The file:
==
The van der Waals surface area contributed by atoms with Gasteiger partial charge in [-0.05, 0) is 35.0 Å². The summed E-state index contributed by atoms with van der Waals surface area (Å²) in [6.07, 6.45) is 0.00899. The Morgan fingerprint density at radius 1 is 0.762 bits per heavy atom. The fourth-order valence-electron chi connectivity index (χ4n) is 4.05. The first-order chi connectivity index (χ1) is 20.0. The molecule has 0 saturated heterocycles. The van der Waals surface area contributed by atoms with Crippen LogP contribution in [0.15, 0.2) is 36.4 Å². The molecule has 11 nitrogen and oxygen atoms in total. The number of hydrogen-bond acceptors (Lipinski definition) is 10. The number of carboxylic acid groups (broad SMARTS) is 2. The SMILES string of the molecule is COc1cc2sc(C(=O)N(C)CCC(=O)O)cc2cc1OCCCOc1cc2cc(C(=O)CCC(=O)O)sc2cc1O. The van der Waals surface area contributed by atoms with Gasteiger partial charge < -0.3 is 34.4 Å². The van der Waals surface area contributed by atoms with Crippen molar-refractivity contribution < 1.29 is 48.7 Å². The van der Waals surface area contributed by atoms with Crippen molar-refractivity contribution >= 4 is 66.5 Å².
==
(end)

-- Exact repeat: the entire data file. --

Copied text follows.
The van der Waals surface area contributed by atoms with Gasteiger partial charge in [-0.05, 0) is 35.0 Å². The summed E-state index contributed by atoms with van der Waals surface area (Å²) in [6.07, 6.45) is 0.00899. The Morgan fingerprint density at radius 1 is 0.762 bits per heavy atom. The fourth-order valence-electron chi connectivity index (χ4n) is 4.05. The first-order chi connectivity index (χ1) is 20.0. The molecule has 0 saturated heterocycles. The van der Waals surface area contributed by atoms with Crippen LogP contribution in [0.15, 0.2) is 36.4 Å². The molecule has 11 nitrogen and oxygen atoms in total. The number of hydrogen-bond acceptors (Lipinski definition) is 10. The number of carboxylic acid groups (broad SMARTS) is 2. The SMILES string of the molecule is COc1cc2sc(C(=O)N(C)CCC(=O)O)cc2cc1OCCCOc1cc2cc(C(=O)CCC(=O)O)sc2cc1O. The van der Waals surface area contributed by atoms with Gasteiger partial charge < -0.3 is 34.4 Å². The van der Waals surface area contributed by atoms with Crippen molar-refractivity contribution < 1.29 is 48.7 Å². The van der Waals surface area contributed by atoms with Crippen molar-refractivity contribution >= 4 is 66.5 Å².